VENUE: Both events were held at Abbotsford Convent. I knew the type of venue I needed to achieve the overall vintage feel. I wanted something rustic, like a barn or an old building; something historical (and luckily Devin did too). We were restricted by size as our parents already had a huge guest list.

When we first visited the Abbotsford Convent, I loved it. I loved the gardens surrounding the venue, the exposed rafters in the Rosina room, the timber floors, the tiffany chairs and most of all, the courtyard where we had our ceremony. It was a space that could provide an outdoor ceremony while still feeling intimate being closed off from the rest of the gardens.

SHOPPING: We went to Sri Lanka o buy my saree, bridesmaids sarees, jewelry for myself and the girls, and suits for the boys. As I was only there for 2 weeks, I was worried that I wouldn’t find what I wanted in time or have enough time for tailoring of saree jackets. In the end, I bought my wedding saree, homecoming red saree and all the fabric for the bridesmaids on my first day in Sri Lanka. The tailor was local and she did a fabulous job making all the saree jackets and also putting together all the Kandyan sarees in time for me to take them home to Melbourne. I also bought all the jewelry from Kandy and Devin had suits tailored in Colombo.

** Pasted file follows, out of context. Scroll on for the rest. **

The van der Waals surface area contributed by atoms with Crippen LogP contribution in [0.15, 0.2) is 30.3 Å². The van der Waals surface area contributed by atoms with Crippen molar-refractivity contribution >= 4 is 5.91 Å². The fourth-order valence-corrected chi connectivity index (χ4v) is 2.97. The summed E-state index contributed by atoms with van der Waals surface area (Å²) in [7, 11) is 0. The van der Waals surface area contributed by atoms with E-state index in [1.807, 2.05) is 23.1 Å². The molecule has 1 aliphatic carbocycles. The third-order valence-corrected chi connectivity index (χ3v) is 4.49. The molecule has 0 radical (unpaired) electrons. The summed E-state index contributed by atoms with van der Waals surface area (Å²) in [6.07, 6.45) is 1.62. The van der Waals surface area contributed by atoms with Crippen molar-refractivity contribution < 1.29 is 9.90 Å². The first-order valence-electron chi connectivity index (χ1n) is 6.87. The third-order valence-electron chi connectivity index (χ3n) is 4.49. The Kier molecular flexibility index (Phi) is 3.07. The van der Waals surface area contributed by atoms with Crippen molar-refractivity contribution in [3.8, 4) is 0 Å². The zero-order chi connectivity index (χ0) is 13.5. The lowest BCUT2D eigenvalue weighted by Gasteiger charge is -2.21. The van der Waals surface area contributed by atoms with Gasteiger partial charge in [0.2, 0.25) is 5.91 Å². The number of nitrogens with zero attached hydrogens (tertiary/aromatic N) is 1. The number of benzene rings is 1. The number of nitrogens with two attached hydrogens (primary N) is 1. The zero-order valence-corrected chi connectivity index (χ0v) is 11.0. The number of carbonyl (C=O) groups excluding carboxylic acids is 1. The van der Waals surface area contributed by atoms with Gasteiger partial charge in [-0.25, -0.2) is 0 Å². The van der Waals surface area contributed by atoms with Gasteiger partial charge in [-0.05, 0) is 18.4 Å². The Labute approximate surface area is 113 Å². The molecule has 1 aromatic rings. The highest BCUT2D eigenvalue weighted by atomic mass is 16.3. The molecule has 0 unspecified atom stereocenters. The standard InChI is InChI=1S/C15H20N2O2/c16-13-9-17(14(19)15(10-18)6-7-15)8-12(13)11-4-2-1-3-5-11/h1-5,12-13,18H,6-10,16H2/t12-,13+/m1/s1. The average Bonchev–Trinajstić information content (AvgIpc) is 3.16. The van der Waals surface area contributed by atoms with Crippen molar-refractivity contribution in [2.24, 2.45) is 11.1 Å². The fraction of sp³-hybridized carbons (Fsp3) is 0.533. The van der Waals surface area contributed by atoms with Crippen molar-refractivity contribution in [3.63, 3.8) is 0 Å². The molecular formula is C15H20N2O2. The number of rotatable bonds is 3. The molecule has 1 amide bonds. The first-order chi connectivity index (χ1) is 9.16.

INVITATIONS: The invitations were somewhat done by us. I designed them and we had them letterpressed in Sri Lanka. We kept them simple – the invitation, RSVP and direction cards tied up with a bit of twine.

Pre-Wedding Shoot

Before the Wedding, we had a lovely photoshoot at a private farm in the countryside Victoria.

I had an image in my mind of what I wanted the photo locations to look like. The only problem was that I didn’t know where to find them. I didn’t want a typical wedding photo locations. I knew I wanted a farm, a rustic feel. There were weekends where I just drove around the outer suburbs looking for stunning farm backdrops.

One caught my eye and after driving past it many times, we decided to leave a note in the letterbox (hopeful, but not really expecting to hear back). We were so surprised and thrilled when the lady from the farm called and said she would love us to make use of her property.